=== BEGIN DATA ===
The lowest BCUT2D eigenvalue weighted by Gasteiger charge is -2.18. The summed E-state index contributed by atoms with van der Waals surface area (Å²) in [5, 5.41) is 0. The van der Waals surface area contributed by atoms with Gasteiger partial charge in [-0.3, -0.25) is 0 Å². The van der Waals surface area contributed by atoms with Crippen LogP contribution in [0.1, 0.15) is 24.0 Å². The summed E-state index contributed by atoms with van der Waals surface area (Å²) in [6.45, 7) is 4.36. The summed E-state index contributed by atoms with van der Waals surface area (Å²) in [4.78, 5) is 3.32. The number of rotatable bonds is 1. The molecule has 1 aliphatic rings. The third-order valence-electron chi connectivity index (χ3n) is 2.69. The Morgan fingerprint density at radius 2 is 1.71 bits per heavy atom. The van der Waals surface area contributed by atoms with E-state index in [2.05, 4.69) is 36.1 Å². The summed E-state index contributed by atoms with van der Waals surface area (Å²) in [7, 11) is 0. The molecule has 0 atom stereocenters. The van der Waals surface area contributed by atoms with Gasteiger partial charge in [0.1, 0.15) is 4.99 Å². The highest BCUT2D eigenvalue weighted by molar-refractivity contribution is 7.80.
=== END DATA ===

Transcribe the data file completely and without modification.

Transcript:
The lowest BCUT2D eigenvalue weighted by Gasteiger charge is -2.18. The summed E-state index contributed by atoms with van der Waals surface area (Å²) in [5, 5.41) is 0. The van der Waals surface area contributed by atoms with Gasteiger partial charge in [-0.3, -0.25) is 0 Å². The van der Waals surface area contributed by atoms with Crippen LogP contribution in [0.1, 0.15) is 24.0 Å². The summed E-state index contributed by atoms with van der Waals surface area (Å²) in [6.45, 7) is 4.36. The summed E-state index contributed by atoms with van der Waals surface area (Å²) in [4.78, 5) is 3.32. The number of rotatable bonds is 1. The molecule has 1 aliphatic rings. The third-order valence-electron chi connectivity index (χ3n) is 2.69. The Morgan fingerprint density at radius 2 is 1.71 bits per heavy atom. The van der Waals surface area contributed by atoms with E-state index in [2.05, 4.69) is 36.1 Å². The summed E-state index contributed by atoms with van der Waals surface area (Å²) in [7, 11) is 0. The molecule has 0 atom stereocenters. The van der Waals surface area contributed by atoms with Gasteiger partial charge in [0.1, 0.15) is 4.99 Å². The highest BCUT2D eigenvalue weighted by molar-refractivity contribution is 7.80.